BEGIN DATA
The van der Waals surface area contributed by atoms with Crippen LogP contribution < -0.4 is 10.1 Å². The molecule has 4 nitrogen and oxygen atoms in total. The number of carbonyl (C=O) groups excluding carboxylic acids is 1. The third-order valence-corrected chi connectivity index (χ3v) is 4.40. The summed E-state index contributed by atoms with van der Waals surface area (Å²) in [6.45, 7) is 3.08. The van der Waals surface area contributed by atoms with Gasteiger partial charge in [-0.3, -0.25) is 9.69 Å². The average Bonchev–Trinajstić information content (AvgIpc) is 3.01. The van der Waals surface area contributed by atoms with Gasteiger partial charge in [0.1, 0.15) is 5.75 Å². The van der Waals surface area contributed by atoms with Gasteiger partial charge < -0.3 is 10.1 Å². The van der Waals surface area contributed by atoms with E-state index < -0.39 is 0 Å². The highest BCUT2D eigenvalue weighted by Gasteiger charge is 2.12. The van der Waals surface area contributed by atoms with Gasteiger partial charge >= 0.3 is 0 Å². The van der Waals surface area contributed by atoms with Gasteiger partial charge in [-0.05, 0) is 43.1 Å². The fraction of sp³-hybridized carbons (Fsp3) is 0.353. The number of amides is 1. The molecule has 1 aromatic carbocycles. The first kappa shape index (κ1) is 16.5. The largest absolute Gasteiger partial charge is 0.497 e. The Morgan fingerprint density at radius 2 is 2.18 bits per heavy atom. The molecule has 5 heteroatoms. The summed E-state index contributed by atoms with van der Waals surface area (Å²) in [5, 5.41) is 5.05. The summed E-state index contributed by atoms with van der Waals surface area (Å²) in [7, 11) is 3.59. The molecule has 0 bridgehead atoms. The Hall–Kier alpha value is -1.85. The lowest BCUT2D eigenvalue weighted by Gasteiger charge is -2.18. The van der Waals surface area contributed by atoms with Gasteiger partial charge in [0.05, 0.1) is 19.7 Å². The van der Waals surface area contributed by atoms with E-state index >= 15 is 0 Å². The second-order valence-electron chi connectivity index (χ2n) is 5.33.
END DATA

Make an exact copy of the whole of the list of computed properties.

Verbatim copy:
The van der Waals surface area contributed by atoms with Crippen LogP contribution < -0.4 is 10.1 Å². The molecule has 4 nitrogen and oxygen atoms in total. The number of carbonyl (C=O) groups excluding carboxylic acids is 1. The third-order valence-corrected chi connectivity index (χ3v) is 4.40. The summed E-state index contributed by atoms with van der Waals surface area (Å²) in [6.45, 7) is 3.08. The van der Waals surface area contributed by atoms with Gasteiger partial charge in [-0.3, -0.25) is 9.69 Å². The average Bonchev–Trinajstić information content (AvgIpc) is 3.01. The van der Waals surface area contributed by atoms with Gasteiger partial charge in [0.1, 0.15) is 5.75 Å². The van der Waals surface area contributed by atoms with Gasteiger partial charge < -0.3 is 10.1 Å². The van der Waals surface area contributed by atoms with E-state index < -0.39 is 0 Å². The highest BCUT2D eigenvalue weighted by Gasteiger charge is 2.12. The van der Waals surface area contributed by atoms with Gasteiger partial charge >= 0.3 is 0 Å². The van der Waals surface area contributed by atoms with Gasteiger partial charge in [-0.05, 0) is 43.1 Å². The fraction of sp³-hybridized carbons (Fsp3) is 0.353. The number of amides is 1. The molecule has 1 aromatic carbocycles. The first kappa shape index (κ1) is 16.5. The largest absolute Gasteiger partial charge is 0.497 e. The Morgan fingerprint density at radius 2 is 2.18 bits per heavy atom. The molecule has 5 heteroatoms. The summed E-state index contributed by atoms with van der Waals surface area (Å²) in [5, 5.41) is 5.05. The summed E-state index contributed by atoms with van der Waals surface area (Å²) in [7, 11) is 3.59. The molecule has 0 bridgehead atoms. The Hall–Kier alpha value is -1.85. The lowest BCUT2D eigenvalue weighted by Gasteiger charge is -2.18. The van der Waals surface area contributed by atoms with Gasteiger partial charge in [0.05, 0.1) is 19.7 Å². The van der Waals surface area contributed by atoms with E-state index >= 15 is 0 Å². The second-order valence-electron chi connectivity index (χ2n) is 5.33.